rupertDesbiens’ thesis can be broken down into two parts. First, the James Bay hydroelectric project extended Québécois territoriality and cultural imagination into the north. Here, Desbiens makes a compelling case by demonstrating how both scientific knowledge of a remote environment and the spectacular scale of hydroelectric infrastructure allowed the Québécois in the south to imagine their national territory extending into the northern reaches of the province. Second, the James Bay project served the same function for Québécois national identity in the late twentieth century as agricultural settlement in the St. Lawrence Valley did during the nineteenth century. In each case, Québécois sovereignty emerges from territoriality based on an attachment to place. But that attachment to place shifts from one that demands physical proximity, to one that can be represented entirely by the imagination – from place as something specific (i.e. hereditary farmland), to something much more abstract (i.e. natural resources or energy). Here, Desbiens struggles to explain the continuity between a Québécois cultural imagination based on two fundamentally different attachments to two fundamentally different kinds of places. Nineteenth and twentieth century attachments to place combine to helpfully explain the history of Québécois territoriality and nationhood. But attachment to places in the south during the late nineteenth century was profoundly different from attachment to places in the north during the late twentieth century.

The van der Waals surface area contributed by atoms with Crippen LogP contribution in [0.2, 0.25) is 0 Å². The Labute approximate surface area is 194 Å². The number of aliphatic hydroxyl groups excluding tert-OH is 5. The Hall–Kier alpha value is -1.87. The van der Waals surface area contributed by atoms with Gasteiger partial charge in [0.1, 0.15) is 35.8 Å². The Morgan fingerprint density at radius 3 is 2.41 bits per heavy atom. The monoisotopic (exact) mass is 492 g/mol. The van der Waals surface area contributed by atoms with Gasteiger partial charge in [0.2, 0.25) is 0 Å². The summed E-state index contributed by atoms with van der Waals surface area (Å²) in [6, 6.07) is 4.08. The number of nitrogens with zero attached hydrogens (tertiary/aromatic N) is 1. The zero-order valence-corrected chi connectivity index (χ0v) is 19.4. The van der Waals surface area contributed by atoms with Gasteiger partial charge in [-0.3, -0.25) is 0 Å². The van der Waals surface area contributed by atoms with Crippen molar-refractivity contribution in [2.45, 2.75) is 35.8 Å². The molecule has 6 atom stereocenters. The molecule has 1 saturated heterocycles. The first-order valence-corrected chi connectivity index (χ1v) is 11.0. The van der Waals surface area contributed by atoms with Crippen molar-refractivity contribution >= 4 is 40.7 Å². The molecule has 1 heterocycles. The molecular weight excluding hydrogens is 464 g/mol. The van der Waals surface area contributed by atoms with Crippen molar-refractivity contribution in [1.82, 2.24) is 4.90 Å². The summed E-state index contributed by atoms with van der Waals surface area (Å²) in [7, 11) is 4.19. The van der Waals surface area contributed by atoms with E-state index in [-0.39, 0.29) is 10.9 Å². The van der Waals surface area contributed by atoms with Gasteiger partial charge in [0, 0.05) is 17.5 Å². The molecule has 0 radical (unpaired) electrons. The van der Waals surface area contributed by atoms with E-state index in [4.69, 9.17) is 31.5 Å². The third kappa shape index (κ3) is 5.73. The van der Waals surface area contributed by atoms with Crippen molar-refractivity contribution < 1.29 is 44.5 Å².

Power to the North is organized into three sections, the order of which helps explain why Desbiens constructs her arguments around notions of continuity, rather than change over time, in Québécois territoriality. Part 1 of the book explores the political and cultural context of the James Bay hydroelectric project during the era of the Quiet Revolution. During the 1960s and 1970s, Quebecers sought to break with the religious and conservative national character of the past and engage with new manifestations of nationhood. According to Desbiens, postwar Québécois political leaders believed this shift in Québécois cultural imagination required a more ambitious conceptualization of Québécois territoriality, one that encompassed the enormous northern spaces of the province and brought it into the productive orbit of the south. Oddly, in Part 2, Desbiens shifts focus to the period between the Conquest and late nineteenth century to explore the role of Québécois emotional bonds with, and literary representations of, an earlier version of territoriality. In particular, Desbiens draws on the nineteenth century literary genre of the roman de la terre, which drew its inspiration from the need to articulate a distinct Québécois attachment to the agricultural landscapes of the St. Lawrence Valley. In Desbiens’ analysis, these novels reveal a bold Québécois cultural identity that directly informs how later generations imagined the north through hydroelectric development. Part 3 turns to the north to consider the ways in which the James Bay project mobilized imagery and discourse from earlier generations to reconceptualize Québécois territoriality and nationhood.